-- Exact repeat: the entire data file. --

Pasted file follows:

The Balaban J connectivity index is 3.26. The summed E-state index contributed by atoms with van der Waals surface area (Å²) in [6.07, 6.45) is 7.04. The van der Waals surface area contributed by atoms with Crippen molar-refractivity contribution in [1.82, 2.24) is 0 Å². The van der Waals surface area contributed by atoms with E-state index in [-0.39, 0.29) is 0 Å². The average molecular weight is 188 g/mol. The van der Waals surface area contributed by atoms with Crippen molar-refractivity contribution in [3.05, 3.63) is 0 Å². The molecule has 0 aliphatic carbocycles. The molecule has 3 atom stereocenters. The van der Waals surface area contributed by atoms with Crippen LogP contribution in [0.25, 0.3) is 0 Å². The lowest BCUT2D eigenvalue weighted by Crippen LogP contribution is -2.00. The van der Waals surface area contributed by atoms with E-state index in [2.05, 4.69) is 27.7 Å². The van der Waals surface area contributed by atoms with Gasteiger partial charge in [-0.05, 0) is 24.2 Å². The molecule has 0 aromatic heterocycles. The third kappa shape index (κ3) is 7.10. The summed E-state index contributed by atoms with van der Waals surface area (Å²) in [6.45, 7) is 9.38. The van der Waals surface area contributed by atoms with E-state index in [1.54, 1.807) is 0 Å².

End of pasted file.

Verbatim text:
The Balaban J connectivity index is 3.26. The summed E-state index contributed by atoms with van der Waals surface area (Å²) in [6.07, 6.45) is 7.04. The van der Waals surface area contributed by atoms with Crippen molar-refractivity contribution in [1.82, 2.24) is 0 Å². The van der Waals surface area contributed by atoms with E-state index in [-0.39, 0.29) is 0 Å². The average molecular weight is 188 g/mol. The van der Waals surface area contributed by atoms with Crippen molar-refractivity contribution in [3.05, 3.63) is 0 Å². The molecule has 0 aliphatic carbocycles. The molecule has 3 atom stereocenters. The van der Waals surface area contributed by atoms with Crippen LogP contribution in [0.25, 0.3) is 0 Å². The lowest BCUT2D eigenvalue weighted by Crippen LogP contribution is -2.00. The van der Waals surface area contributed by atoms with E-state index in [2.05, 4.69) is 27.7 Å². The van der Waals surface area contributed by atoms with Gasteiger partial charge in [-0.05, 0) is 24.2 Å². The molecule has 0 aromatic heterocycles. The third kappa shape index (κ3) is 7.10. The summed E-state index contributed by atoms with van der Waals surface area (Å²) in [6.45, 7) is 9.38. The van der Waals surface area contributed by atoms with E-state index in [1.54, 1.807) is 0 Å².